Triphala For Colon Health

Constipation and improper elimination seem to be a common issue I see in many of my clients. As a result, many ask for a natural solution. Some may turn to ongoing magnesium supplementation; foods known to move the bowels, such as prunes; and herbs, such as cascara and senna.

Even though they are natural, it’s important to note that there are some potential harmful effects of using cascara and senna on an ongoing basis, as they do not address the cause of constipation. Considered “natural laxatives,” they can create dependence and disrupt peristalsis (the natural contractions of the bowel).

Instead, I often recommend an herbal formula that can be very helpful to relieve constipation and restore normal bowel function over time: Triphala.

This is an Ayurvedic formula made of three herbs: Amalaki (Emblica officinalis), Bibhitaki (Terminalia bellirica), and Haritaki (Terminalia chebula). High in vitamin C, linoleic oil, and other nutrients, Triphala offers nutritional benefits, as well as blood and liver cleansing actions. It contains some anthraquinones that help to stimulate bile flow and peristalsis.

There’s also plenty of scientific research and clinical reports demonstrating that Triphala is an effective blood purifier that stimulates bile secretion as it detoxifies the liver, helps digestion and assimilation, and significantly reduces serum cholesterol and lipid levels throughout the body. As a result, it is regarded as a kind of universal panacea and is one of the most commonly prescribed herbal formulas in India.

As always, addressing the root cause of improper elimination is first and foremost. I also usually recommend keeping the magnesium (glycenate or citrate) supplement. Most people are deficient in this very important mineral anyway, and this may be contributing to the problem. In fact lifestyle and diet can play big role in digestive health and proper elimination. (Learn more about the link between elimination and health here).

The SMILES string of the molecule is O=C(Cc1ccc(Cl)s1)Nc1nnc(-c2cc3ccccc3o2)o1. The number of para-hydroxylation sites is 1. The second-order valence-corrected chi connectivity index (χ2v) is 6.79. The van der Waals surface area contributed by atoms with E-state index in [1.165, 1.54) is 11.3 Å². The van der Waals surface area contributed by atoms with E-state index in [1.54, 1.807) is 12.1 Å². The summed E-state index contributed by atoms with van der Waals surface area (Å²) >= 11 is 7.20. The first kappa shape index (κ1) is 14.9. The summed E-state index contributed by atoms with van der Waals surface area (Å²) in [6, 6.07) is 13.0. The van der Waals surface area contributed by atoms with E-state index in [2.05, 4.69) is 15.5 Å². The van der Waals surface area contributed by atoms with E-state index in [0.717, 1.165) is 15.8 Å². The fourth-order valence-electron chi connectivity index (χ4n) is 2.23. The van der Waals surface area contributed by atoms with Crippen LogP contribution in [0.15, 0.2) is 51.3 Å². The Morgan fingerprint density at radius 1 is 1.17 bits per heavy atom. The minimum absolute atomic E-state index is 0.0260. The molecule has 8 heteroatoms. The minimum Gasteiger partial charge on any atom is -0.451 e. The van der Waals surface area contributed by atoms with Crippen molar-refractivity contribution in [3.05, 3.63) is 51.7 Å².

If constipation is a chronic issue for you, it might be the right time to address it as part of your overall health. Though there are variations in what is considered “normal” from person to person, it’s not a topic that that should be avoided. Maybe it’s time to discuss the best strategy for you with your a qualified healthcare practitioner knowledgeable in this area, like a nutritionist, Ayurvedic practitioner or acupuncturist.


  • Gowda, D.V., G. Muguli, P.R. Rangesh, and R.D. Deshpande. “Phytochemical and Pharmacological Actions of Triphala: Ayurvedic Formulation – A Review.” International Journal of Pharmaceutical Sciences Review & Research 15, no. 2 (July/August 2012).
  • Mukherjee, P.K., et al. “Clinical Study of ‘Triphala’ – A Well Known Phytomedicine from India.” Iranian Journal of Pharmacology & Therapeutics 5, no. 1 (January 2006).
  • Svoboda, R. Prakriti: Your Ayurvedic Constitution. Lotus Press: 1998.
  • Tierra, M. “The Wonders of Triphala: Ayurvedic Formula for Internal Purification.” Accessed February 17, 2015.